Consider alternatives to your GP

For minor ailments you can safely treat symptoms at home, for example through rest or with appropriate over the counter medicines. Many minor problems can be dealt with by the local chemist, e.g. warts, verrucae, athlete’s foot, head lice, threadworms and minor ailments such as coughs and colds.

Use our online consultation service for help with your condition, general advice or other help such as requesting a sick note, GP letters or asking about blood results.

Get Online at the Surgery. By registering for our online service, you could avoid the queues – you can book appointments and order repeat prescriptions online.

Tell the receptionist what you need so that they can direct you to the most appropriate person e.g. to discuss your medication or a recent test result.

Use trusted online services for sensible advice and initial guidance on your health (see below).

Problems with hospital care and outpatient appointments need to be dealt with by contacting the hospital directly or the Patient Advice and Liaison Service (PALS

Plan your appointment

Tell the receptionist what the issue is, so that they can direct you to the best person to deal with your problem. This will help reduce the time it takes to see a GP by ensuring that booked surgery appointments really are necessary.

If there is more than one problem you wish to cover, please prepare a clear “list” and let the GP know immediately at the start of the consultation what all the issues are, It helps if you can establish a chronology – what order things happened in, and over what period of time. This can help GPs rule out some things and point to others.

Be realistic: a “10-minute appointment” includes the time taken to review your notes before you are seen and make records afterwards. This leaves limited time to deal with a single significant problem, particularly if an examination is needed. If you think you have more than one significant problem, please ask for a double appointment. If you are attending the surgery for a follow -up, for example of test results, give a 10- second précis of why you’re there. For example, “I’d been feeling very tired, and so you organised some tests”.

Work in partnership to help your GP look after you

Try asking your GP “what can I do to help myself?” Check what’s been agreed at your appointment e.g. what you’re doing, what the GP’s doing.

Remember your follow up plan. For example, if you have been told your next review is in 12 months and that you should have a blood test before, please make a note on your calendar to do this.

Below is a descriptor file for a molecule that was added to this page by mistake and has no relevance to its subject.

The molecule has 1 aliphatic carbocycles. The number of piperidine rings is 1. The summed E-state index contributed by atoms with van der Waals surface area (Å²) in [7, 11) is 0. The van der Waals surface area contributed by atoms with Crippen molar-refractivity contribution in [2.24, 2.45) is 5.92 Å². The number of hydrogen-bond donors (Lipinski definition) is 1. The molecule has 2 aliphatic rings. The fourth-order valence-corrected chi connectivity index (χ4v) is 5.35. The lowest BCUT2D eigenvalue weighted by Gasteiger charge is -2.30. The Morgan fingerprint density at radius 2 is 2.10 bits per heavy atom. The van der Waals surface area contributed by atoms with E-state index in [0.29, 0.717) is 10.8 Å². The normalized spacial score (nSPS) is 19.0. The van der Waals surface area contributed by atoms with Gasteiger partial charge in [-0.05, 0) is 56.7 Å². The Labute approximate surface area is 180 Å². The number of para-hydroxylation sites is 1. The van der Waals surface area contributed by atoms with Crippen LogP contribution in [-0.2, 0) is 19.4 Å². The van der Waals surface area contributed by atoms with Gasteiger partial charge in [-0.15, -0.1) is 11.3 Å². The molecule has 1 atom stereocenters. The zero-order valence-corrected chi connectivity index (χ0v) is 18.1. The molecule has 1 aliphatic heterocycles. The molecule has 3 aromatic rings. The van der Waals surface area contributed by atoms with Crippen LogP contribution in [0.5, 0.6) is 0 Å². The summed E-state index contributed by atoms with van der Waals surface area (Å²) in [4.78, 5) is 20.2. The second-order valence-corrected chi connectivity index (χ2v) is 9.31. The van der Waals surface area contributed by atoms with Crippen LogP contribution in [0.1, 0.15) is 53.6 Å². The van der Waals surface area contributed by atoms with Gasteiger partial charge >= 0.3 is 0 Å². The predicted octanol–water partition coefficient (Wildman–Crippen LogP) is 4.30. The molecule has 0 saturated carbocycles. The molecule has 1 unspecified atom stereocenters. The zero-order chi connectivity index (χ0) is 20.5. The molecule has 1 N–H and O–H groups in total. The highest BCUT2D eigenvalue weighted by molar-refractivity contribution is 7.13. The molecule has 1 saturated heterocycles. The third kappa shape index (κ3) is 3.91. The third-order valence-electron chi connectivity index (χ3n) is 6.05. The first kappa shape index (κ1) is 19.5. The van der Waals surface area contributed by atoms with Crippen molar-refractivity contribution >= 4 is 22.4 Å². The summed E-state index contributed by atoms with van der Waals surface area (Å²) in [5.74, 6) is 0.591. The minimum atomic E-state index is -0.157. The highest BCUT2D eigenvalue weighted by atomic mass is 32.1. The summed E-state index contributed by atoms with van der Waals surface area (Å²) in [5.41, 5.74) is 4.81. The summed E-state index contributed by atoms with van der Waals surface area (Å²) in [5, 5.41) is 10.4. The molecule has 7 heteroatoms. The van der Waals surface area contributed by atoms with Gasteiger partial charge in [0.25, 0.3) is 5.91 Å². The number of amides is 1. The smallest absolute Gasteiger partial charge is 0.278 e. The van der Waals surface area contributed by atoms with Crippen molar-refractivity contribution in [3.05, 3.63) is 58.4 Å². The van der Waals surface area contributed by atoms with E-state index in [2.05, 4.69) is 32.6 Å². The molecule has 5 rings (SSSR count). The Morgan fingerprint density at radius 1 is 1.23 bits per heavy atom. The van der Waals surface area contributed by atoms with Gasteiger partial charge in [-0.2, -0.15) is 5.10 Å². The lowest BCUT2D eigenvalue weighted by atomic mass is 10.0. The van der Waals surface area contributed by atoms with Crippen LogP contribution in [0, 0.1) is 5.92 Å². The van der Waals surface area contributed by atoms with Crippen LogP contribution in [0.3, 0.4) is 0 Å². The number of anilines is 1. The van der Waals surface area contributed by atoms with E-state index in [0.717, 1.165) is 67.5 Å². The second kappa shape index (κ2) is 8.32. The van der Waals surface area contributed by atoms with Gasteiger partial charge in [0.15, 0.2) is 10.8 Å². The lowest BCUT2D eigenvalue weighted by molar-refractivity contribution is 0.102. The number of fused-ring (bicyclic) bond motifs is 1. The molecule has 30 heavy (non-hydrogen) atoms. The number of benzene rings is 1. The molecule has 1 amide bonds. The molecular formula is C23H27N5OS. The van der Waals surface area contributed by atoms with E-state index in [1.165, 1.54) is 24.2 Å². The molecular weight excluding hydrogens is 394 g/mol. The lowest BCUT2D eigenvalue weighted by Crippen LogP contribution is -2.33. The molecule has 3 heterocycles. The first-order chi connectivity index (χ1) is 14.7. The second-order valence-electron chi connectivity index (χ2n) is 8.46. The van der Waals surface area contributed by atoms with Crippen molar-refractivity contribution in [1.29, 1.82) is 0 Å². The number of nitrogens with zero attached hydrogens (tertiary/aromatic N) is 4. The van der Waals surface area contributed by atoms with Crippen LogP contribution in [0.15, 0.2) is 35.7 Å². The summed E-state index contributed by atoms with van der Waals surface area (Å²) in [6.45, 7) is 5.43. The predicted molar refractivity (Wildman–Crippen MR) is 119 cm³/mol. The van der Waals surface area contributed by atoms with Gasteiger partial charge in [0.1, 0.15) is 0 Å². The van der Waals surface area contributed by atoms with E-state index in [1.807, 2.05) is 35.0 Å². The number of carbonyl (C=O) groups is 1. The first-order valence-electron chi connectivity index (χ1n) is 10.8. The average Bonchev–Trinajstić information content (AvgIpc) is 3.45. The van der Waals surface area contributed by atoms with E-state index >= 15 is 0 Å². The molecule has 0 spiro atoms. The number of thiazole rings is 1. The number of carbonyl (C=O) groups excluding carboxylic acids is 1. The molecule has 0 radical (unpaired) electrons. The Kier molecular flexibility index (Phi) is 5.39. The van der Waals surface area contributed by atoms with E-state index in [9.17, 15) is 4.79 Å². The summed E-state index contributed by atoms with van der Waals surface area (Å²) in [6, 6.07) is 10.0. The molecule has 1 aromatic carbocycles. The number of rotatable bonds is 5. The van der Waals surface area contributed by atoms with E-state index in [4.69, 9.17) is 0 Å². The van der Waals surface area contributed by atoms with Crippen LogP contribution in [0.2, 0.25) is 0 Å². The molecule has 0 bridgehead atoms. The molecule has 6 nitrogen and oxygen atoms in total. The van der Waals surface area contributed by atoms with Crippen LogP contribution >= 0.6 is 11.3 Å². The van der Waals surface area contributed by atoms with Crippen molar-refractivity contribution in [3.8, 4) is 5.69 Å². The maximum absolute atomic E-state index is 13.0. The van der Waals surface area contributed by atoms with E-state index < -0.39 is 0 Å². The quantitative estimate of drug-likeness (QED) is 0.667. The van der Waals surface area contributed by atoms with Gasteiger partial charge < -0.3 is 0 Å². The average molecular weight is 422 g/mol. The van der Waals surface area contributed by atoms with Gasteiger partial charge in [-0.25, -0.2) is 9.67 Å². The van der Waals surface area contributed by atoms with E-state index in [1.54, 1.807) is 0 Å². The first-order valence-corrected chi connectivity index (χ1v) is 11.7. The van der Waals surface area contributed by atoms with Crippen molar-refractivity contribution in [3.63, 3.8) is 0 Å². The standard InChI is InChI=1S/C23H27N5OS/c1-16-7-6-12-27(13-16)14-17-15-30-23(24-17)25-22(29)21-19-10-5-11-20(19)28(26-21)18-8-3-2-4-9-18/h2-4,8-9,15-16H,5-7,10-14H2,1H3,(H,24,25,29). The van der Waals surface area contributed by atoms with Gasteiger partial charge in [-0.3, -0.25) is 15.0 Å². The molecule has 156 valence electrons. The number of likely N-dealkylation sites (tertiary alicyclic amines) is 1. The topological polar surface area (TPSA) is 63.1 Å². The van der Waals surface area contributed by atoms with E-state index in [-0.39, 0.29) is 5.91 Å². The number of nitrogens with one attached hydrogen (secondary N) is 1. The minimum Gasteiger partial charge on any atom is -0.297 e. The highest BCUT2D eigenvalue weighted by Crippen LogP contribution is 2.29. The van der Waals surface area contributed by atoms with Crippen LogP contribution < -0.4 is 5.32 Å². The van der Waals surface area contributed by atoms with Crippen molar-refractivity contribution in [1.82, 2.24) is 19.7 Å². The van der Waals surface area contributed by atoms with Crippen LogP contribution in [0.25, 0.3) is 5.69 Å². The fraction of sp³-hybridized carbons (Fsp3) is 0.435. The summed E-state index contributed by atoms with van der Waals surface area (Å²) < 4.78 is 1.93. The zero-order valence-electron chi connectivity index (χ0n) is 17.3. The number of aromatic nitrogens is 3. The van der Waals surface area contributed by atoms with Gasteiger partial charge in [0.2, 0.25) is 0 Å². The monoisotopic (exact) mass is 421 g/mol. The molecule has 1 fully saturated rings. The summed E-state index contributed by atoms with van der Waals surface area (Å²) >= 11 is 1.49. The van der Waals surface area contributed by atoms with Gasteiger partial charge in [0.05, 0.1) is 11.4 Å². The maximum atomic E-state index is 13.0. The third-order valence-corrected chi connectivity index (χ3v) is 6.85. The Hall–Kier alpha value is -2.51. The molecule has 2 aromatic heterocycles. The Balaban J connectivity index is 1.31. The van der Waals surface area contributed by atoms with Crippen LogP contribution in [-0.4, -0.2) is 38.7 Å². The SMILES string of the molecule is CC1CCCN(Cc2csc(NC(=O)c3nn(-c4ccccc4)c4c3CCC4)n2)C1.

If you may need an examination please dress accordingly. Loose trousers to show your knee, or slip on shoes rather than lace up boots if you’ll need to remove them.

What do you expect from the consultation

Tell your nurse/clinician what your ideas, concerns and expectations are

Ideas: What do you think the diagnosis could be? Are you worried about cancer?

Concerns: What worries you about this problem or the impact this will have on your life?

Expectations: What were you hoping the GP could do for you (reassurance, tests, treatment or referral)?

Not Happy With Your Care?

Remember GPs are people. We are patients too. We are fallible. We do our best under unprecedented pressure, but things do, and will, get missed occasionally. So, don’t feel uncomfortable to come back and tell us your concerns and work with us to make things right for you, or to help us learn how to do better next time.

Useful information

Do your research before you go to the surgery. Here are five trusted websites you can use:

NHS Website
The huge NHS website includes comprehensive health information, service directories, and reviews and ratings of health and social care services.

Started by GPs and now owned by EMIS, the computer system provider for GPs, it has just the right level of detail on health and medicines.

Patients are recorded talking about their conditions, from atrial fibrillation to arthritis. Great for finding out what it’s really like to have a condition.

Lab Tests Online
Practising lab doctors and scientists explain your lab tests, from what to expect, to what the results mean.

Clinical Knowledge Summaries
How your GP reviews the current evidence on how to treat you. Technical but comprehensive.